My attorneys-in-fact may act in all matters with respect to all powers described herein as freely, fully, and effectively as I could or might do personally if present and of sound and disposing mind.
The power of attorney did not, however, contain an explicit grant of gift-giving authority. Decedent executed the durable power of attorney by her own hand on July 17, 1992, and her signature was notarized. Prior to initiating the transfer of the 19 annuities, Mr. Murphy consulted the attorney who had drafted the durable power of attorney regarding whether the attorneys in fact had the power to make the transfers under the durable power of attorney. Mr. Murphy was told that the attorneys in fact did have the power to make such transfers.
The Rosa Neff Living Trust (the trust), a revocable trust, was created on August 27, 1992, by Mr. Hunt, Mr. Hammontree, and Ms. Williams, acting as decedent's attorneys in fact. Decedent did not personally sign the trust documents; they were executed by her attorneys in fact on August 27, 1992. Decedent's property was distributed according to the provisions of the trust rather than the provisions of decedent's will.
During the period August 16 through September 1, 1992, decedent was hospitalized due to a fall which resulted in a broken hip. On September 1, 1992, decedent returned to her home, where she was under the care of home health care nurses and family members until her death on September 13, 1992. Decedent died of acute heart failure as a result of chronic cardiovascular hypertensive disease and bronchitis from which she had suffered for approximately 10 years. Decedent's death was not unexpected.
Rosa Neff did not file any Federal gift tax returns during the 10-year period preceding her death in 1992. The only gifts made by Rosa Neff to relatives during this 10-year period which can be shown by documents bearing her signature are checks of small amounts, with respect to which gift tax returns were not required to be filed. Decedent also made several gifts of bonds and certificates of deposit during the 10-year period preceding her death, the amounts of which did not require the filing of Federal gift tax returns. Decedent was mentally competent to manage her affairs at all times.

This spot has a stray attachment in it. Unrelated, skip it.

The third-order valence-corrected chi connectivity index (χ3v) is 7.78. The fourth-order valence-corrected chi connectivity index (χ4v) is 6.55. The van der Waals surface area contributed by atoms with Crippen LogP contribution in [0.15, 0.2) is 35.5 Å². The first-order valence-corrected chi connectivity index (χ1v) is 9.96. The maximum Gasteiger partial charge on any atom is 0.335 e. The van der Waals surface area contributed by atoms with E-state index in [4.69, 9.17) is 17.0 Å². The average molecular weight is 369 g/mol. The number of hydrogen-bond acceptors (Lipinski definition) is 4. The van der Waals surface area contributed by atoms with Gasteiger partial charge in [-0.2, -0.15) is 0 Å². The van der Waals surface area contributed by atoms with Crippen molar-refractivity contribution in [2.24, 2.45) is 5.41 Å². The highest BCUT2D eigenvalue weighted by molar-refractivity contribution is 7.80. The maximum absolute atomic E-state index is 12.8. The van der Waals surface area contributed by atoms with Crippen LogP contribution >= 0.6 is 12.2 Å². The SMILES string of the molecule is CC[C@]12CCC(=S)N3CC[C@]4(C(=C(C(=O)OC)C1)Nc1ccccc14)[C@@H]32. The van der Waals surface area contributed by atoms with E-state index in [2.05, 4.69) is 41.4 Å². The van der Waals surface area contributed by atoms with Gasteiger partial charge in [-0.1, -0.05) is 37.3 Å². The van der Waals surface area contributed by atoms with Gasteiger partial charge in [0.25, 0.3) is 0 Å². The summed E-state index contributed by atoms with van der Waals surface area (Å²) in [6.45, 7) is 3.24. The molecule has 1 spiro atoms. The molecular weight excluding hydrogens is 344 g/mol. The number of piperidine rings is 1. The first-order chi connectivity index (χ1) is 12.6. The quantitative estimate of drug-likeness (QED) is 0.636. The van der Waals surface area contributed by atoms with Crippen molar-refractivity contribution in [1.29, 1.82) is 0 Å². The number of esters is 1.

Decedent was concerned about retaining control of her property at the time that she was considering executing a power of attorney. Decedent was present when the power of attorney was discussed with the attorney who drafted the document. Decedent was capable of signing her name in spite of failing eyesight if directed where to sign.
Prior to her injury and hospitalization, decedent informed several individuals that she was considering making a gift of the 19 annuities. Sometime during the summer of 1992, decedent told Betty Aaron, her accountant, that she was considering giving the annuities to the respective annuitants presently rather than after her death. Decedent also talked to Mr. Murphy about the possibility of giving the annuities to the annuitants. Prior to meeting with the attorney regarding the drafting of a durable power of attorney, decedent indicated to Chris Hunt that she wanted to give the 19 annuities to the annuitants.
Prior to her last illness, decedent cashed in two Delta Life annuities whose contingent owners had died. These annuities are not included in the 19 in issue. At the time that decedent cashed in the two annuities, she told Mr. Murphy that she intended to pay the taxes resulting from the transaction and give a portion of the proceeds of the annuities, in the amount of the principal or face amount of $10,000 each, to the heirs of the deceased annuitants/contingent owners.
ULTIMATE FINDING OF FACT
Decedent intended to make a present inter vivos gift of the 19 annuities in issue to the respective recipients.
Section 2038(a)(1) provides that a decedent's gross estate includes any interest in property transferred by the decedent for less than full consideration if, at the time of the decedent's death, the transferred interest was subject to the decedent's power to revoke, alter, amend, or terminate. Section 2033 provides that the gross estate includes the value of all property to the extent that the decedent had an interest in it at the time of her death. State law determines the extent of a decedent's interest in property. Burnet v. Harmel [3 USTC ╤ 990], 287 U.S. 103, 110 (1932). We will follow the decisions of the highest State court, but in the absence of a decision by that court, we may look to the State's lower courts' rulings and holdings. Commissioner v. Estate of Bosch [67-2 USTC ╤ 12,472], 387 U.S. 456, 465 (1967).